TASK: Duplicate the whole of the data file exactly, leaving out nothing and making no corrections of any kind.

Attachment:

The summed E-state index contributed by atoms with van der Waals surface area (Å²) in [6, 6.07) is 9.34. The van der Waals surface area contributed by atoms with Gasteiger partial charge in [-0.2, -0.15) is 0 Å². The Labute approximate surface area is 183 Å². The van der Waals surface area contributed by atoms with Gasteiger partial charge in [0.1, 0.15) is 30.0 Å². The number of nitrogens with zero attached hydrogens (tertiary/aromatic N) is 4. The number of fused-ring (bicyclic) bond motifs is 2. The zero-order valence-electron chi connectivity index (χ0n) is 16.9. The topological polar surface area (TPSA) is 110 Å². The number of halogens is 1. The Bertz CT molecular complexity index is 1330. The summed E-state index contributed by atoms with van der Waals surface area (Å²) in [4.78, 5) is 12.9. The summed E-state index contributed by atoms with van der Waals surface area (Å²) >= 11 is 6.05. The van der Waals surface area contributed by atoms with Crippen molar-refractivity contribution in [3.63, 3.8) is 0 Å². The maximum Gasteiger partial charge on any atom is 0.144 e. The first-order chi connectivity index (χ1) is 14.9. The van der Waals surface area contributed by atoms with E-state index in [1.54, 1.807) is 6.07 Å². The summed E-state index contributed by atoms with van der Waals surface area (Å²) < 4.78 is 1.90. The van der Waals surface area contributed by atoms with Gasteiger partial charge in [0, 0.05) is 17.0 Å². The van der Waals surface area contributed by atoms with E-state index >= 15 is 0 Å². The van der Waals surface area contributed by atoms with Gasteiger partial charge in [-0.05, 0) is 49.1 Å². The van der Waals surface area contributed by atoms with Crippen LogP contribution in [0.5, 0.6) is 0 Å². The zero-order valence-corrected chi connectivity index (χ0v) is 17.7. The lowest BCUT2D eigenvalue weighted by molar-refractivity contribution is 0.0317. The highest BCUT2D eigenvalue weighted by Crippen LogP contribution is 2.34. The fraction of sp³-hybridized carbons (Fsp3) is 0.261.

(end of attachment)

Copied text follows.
The summed E-state index contributed by atoms with van der Waals surface area (Å²) in [6, 6.07) is 9.34. The van der Waals surface area contributed by atoms with Gasteiger partial charge in [-0.2, -0.15) is 0 Å². The Labute approximate surface area is 183 Å². The van der Waals surface area contributed by atoms with Gasteiger partial charge in [0.1, 0.15) is 30.0 Å². The number of nitrogens with zero attached hydrogens (tertiary/aromatic N) is 4. The number of fused-ring (bicyclic) bond motifs is 2. The zero-order valence-electron chi connectivity index (χ0n) is 16.9. The topological polar surface area (TPSA) is 110 Å². The number of halogens is 1. The Bertz CT molecular complexity index is 1330. The summed E-state index contributed by atoms with van der Waals surface area (Å²) in [4.78, 5) is 12.9. The summed E-state index contributed by atoms with van der Waals surface area (Å²) >= 11 is 6.05. The van der Waals surface area contributed by atoms with Crippen molar-refractivity contribution in [3.63, 3.8) is 0 Å². The maximum Gasteiger partial charge on any atom is 0.144 e. The first-order chi connectivity index (χ1) is 14.9. The van der Waals surface area contributed by atoms with E-state index in [1.54, 1.807) is 6.07 Å². The summed E-state index contributed by atoms with van der Waals surface area (Å²) < 4.78 is 1.90. The van der Waals surface area contributed by atoms with Gasteiger partial charge in [0, 0.05) is 17.0 Å². The van der Waals surface area contributed by atoms with E-state index >= 15 is 0 Å². The van der Waals surface area contributed by atoms with Gasteiger partial charge in [-0.05, 0) is 49.1 Å². The van der Waals surface area contributed by atoms with Crippen LogP contribution in [0.5, 0.6) is 0 Å². The zero-order valence-corrected chi connectivity index (χ0v) is 17.7. The lowest BCUT2D eigenvalue weighted by molar-refractivity contribution is 0.0317. The highest BCUT2D eigenvalue weighted by Crippen LogP contribution is 2.34. The fraction of sp³-hybridized carbons (Fsp3) is 0.261.